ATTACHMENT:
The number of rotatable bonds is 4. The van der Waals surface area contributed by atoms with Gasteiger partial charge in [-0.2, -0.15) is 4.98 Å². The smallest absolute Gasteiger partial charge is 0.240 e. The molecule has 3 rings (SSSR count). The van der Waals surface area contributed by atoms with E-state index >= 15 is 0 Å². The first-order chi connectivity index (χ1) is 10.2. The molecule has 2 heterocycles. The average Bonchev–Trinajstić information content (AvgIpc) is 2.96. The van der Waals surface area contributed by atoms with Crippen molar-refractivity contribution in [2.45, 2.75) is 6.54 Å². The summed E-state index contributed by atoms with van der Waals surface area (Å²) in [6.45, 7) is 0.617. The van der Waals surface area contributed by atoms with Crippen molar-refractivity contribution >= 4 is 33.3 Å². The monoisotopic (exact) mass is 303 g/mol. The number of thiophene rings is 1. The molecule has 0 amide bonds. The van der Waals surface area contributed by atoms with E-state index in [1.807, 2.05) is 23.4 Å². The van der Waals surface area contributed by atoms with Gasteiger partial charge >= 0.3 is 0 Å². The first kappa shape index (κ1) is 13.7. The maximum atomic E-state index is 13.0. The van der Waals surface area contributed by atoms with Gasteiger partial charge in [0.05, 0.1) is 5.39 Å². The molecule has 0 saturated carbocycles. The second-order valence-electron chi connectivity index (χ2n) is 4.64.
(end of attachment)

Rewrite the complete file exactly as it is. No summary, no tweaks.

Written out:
The number of rotatable bonds is 4. The van der Waals surface area contributed by atoms with Gasteiger partial charge in [-0.2, -0.15) is 4.98 Å². The smallest absolute Gasteiger partial charge is 0.240 e. The molecule has 3 rings (SSSR count). The van der Waals surface area contributed by atoms with E-state index >= 15 is 0 Å². The first-order chi connectivity index (χ1) is 10.2. The molecule has 2 heterocycles. The average Bonchev–Trinajstić information content (AvgIpc) is 2.96. The van der Waals surface area contributed by atoms with Crippen molar-refractivity contribution in [2.45, 2.75) is 6.54 Å². The summed E-state index contributed by atoms with van der Waals surface area (Å²) in [6.45, 7) is 0.617. The van der Waals surface area contributed by atoms with Crippen molar-refractivity contribution >= 4 is 33.3 Å². The monoisotopic (exact) mass is 303 g/mol. The number of thiophene rings is 1. The molecule has 0 amide bonds. The van der Waals surface area contributed by atoms with E-state index in [1.807, 2.05) is 23.4 Å². The van der Waals surface area contributed by atoms with Gasteiger partial charge >= 0.3 is 0 Å². The first kappa shape index (κ1) is 13.7. The maximum atomic E-state index is 13.0. The van der Waals surface area contributed by atoms with Gasteiger partial charge in [0.05, 0.1) is 5.39 Å². The molecule has 0 saturated carbocycles. The second-order valence-electron chi connectivity index (χ2n) is 4.64.